• 13 See also: Huo H, Fu C, Harms K, Meggers E. J. Am. Chem. Soc. 2014; 136: 2990
  • 14 Li J, Djurovich PI, Alleyne BD, Yousufuddin M, Ho NN, Thomas JC, Peters JC, Bau R, Thompson ME. Inorg. Chem. 2005; 44: 1713
  • 15 General photolysis procedure: A dried 10 mL Schlenk tube was charged with catalyst Λ-Ir2 or Δ-Ir2 (2 or 4 mol%), NaHCO3 (25.2 mg, 0.3 mmol, 1.1 equiv), and the corresponding 2-acyl imidazole (0.2 mmol, 1.0 equiv). The tube was purged with nitrogen and MeOH–THF (4:1, 0.5 mL) was added by using a syringe, followed by the perfluoroalkyl iodide (6–10 equiv). The reaction mixture was degassed in three freeze-pump-thaw cycles, then the vial was sealed and positioned approximately 5 cm from a 21 W compact fluorescent lamp (CFL). The reaction was stirred at room temperature for the indicated time (monitored by TLC) under a nitrogen atmosphere.
  • 16 For a diastereoselective addition of perfluoroalkyl radicals to titanium enolates, see: Herrmann AT, Smith LL, Zakarian A. J. Am. Chem. Soc. 2012; 134: 6976
  • 17 Chanon M, Tobe ML. Angew. Chem., Int. Ed. Engl. 1982; 21: 1
  • 18 Studer A, Curran DP. Nat. Chem. 2014; 6: 765

  • References and Notes


    • For reviews on asymmetric catalysis through visible-light activation, see:
    • 1a Wang C, Lu Z. Org. Chem. Front. 2015; 2: 179
    • 1b Meggers E. Chem. Commun. 2015; 51: 3290
    • 1c Brimioulle R, Lenhart D, Maturi MM, Bach T. Angew. Chem. Int. Ed. 2015; 54: 3872
    • 1d Peña-López M, Rosas-Hernández A, Beller M. Angew. Chem. Int. Ed. 2015; 54: 5006

      For reviews on photoredox catalysis, see:
    • 2a Fagnoni M, Dondi D, Ravelli D, Albini A. Chem. Rev. 2007; 107: 2725
    • 2b Zeitler K. Angew. Chem. Int. Ed. 2009; 48: 9785
    • 2c Yoon TP, Ischay MA, Du J. Nat. Chem. 2010; 2: 527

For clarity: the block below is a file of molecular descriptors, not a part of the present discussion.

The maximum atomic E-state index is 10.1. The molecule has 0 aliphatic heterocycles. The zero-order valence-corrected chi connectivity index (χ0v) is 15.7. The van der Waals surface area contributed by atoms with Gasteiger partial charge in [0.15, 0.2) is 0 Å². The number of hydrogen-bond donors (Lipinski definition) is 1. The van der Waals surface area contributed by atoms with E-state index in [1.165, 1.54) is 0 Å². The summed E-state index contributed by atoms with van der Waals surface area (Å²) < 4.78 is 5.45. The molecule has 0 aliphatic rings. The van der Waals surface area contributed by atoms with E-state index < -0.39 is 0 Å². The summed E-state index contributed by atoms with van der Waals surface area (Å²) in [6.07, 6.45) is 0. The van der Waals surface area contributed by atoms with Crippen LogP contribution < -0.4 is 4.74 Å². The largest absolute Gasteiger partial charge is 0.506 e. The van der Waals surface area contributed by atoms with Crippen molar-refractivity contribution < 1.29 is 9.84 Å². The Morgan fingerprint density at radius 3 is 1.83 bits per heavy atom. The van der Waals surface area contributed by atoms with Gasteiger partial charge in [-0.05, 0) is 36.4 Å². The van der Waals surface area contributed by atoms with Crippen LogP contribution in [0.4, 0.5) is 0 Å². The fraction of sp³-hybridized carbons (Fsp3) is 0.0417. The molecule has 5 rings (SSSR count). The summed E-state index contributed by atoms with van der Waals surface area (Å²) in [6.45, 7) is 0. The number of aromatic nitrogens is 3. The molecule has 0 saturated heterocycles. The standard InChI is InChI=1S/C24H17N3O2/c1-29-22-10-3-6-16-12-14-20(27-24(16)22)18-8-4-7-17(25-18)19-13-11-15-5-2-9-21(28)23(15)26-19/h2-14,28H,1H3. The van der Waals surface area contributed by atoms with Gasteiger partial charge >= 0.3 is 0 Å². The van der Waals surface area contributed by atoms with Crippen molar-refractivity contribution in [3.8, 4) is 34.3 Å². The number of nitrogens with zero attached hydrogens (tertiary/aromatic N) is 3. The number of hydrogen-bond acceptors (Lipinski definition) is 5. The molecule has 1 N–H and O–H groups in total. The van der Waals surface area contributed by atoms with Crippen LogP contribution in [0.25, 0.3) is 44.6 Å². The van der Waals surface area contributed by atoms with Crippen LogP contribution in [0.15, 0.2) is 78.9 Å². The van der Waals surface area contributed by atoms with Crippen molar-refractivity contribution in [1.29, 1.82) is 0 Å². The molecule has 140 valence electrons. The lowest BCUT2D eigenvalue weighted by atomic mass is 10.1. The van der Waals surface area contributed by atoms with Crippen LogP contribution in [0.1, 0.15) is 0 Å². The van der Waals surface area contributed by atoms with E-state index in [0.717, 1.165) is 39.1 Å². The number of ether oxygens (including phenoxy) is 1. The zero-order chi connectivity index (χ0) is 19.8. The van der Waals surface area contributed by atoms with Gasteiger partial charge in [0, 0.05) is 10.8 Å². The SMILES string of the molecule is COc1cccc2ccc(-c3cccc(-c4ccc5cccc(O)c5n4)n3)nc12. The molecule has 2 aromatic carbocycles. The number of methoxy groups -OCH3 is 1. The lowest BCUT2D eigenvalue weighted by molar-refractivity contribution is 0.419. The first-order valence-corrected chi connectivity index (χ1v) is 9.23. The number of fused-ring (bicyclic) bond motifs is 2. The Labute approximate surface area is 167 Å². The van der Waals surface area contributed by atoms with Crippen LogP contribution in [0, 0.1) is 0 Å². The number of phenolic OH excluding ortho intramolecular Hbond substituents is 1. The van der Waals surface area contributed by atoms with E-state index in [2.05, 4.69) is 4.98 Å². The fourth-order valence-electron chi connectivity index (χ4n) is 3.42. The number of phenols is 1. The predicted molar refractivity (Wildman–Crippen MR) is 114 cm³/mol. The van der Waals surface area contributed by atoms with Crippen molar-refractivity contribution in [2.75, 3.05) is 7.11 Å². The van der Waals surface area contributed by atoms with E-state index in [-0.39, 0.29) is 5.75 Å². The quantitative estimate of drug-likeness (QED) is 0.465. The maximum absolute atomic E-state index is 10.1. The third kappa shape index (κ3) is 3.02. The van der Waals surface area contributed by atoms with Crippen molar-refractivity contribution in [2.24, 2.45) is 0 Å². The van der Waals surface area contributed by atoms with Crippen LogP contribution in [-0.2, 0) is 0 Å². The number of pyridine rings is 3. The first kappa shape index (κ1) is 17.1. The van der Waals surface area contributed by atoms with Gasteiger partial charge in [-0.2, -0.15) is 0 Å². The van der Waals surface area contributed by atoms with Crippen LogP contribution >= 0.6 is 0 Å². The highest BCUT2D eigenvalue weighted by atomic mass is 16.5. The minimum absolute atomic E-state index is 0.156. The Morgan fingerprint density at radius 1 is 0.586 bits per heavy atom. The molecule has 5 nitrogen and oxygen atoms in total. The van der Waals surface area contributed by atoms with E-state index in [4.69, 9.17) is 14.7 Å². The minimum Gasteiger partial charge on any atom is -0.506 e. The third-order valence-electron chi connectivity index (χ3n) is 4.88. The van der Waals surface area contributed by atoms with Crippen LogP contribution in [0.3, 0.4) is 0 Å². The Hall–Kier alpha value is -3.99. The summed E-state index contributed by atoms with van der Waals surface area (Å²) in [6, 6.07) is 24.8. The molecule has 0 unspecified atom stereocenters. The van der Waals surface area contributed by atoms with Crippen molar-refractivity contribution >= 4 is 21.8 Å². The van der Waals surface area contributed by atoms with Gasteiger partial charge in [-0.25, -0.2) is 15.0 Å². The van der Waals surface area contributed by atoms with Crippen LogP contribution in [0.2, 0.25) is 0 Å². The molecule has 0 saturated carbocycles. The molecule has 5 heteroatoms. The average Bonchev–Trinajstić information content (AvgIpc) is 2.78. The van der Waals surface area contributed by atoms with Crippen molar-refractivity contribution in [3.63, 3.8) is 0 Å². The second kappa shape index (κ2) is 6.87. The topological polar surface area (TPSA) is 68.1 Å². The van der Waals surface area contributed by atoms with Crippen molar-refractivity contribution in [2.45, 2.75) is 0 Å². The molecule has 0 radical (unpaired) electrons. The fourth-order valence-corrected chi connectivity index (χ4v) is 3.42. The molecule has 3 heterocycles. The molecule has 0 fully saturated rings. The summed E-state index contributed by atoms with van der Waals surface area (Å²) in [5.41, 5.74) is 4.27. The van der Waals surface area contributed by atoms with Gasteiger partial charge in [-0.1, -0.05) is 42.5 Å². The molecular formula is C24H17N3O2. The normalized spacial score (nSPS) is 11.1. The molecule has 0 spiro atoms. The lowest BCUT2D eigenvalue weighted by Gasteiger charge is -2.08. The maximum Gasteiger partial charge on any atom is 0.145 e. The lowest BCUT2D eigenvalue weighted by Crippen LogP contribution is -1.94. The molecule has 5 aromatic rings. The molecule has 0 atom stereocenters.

• 2d Narayanam JM. R, Stephenson CR. J. Chem. Soc. Rev. 2010; 40: 102
    • 2e Teplý F. Collect. Czech. Chem. Commun. 2011; 76: 859
    • 2f Xuan J, Xiao W.-J. Angew. Chem. Int. Ed. 2012; 51: 6828
    • 2g Shi L, Xia W. Chem. Soc. Rev. 2012; 41: 7687
    • 2h Ravelli D, Fagnoni M, Albini A. Chem. Soc. Rev. 2012; 42: 97
    • 2i Reckenthäler M, Griesbeck AG. Adv. Synth. Catal. 2013; 355: 2727
    • 2j Prier CK, Rankic DA, MacMillan DW. C. Chem. Rev. 2013; 113: 5322
    • 2k Hari DP, König B. Angew. Chem. Int. Ed. 2013; 52: 4734
    • 2l Schultz DM, Yoon TP. Science 2014; 343: 1239176
  • 3 For reactions involving single-electron transfer, see: Zhang N, Samanta SR, Rosen BM, Percec V. Chem. Rev. 2014; 114: 5848

    • For selected examples, see:
    • 4a Nicewicz DA, MacMillan DW. C. Science 2008; 322: 77
    • 4b Nagib DA, Scott ME, MacMillan DW. C. J. Am. Chem. Soc. 2009; 131: 10875
    • 4c Neumann M, Füldner S, König B, Zeitler K. Angew. Chem. Int. Ed. 2011; 50: 951
    • 4d DiRocco DA, Rovis T. J. Am. Chem. Soc. 2012; 134: 8094
    • 4e Cherevatskaya M, Neumann M, Füldner S, Harlander C, Kümmel S, Dankesreiter S, Pfitzner A, Zeitler K, König B. Angew. Chem. Int. Ed. 2012; 51: 4062
    • 4f Rono LJ, Yayla HG, Wang DY, Armstrong MF, Knowles RR. J. Am. Chem. Soc. 2013; 135: 17735
    • 4g Cecere G, König CM, Alleva JL, MacMillan DW. C. J. Am. Chem. Soc. 2013; 135: 11521
    • 4h Bergonzini G, Schindler CS, Wallentin C.-J, Jacobsen EN, Stephenson CR. J. Chem. Sci. 2013; 5: 112
    • 4i Arceo E, Jurberg ID, Álvarez-Fernández A, Melchiorre P. Nat. Chem. 2013; 5: 750
    • 4j Du J, Skubi KL, Schultz DM, Yoon TP. Science 2014; 344: 392
    • 4k Tellis JC, Primer DN, Molander GA. Science 2014; 345: 433
    • 4l Zhu Y, Zhang L, Luo S. J. Am. Chem. Soc. 2014; 136: 14642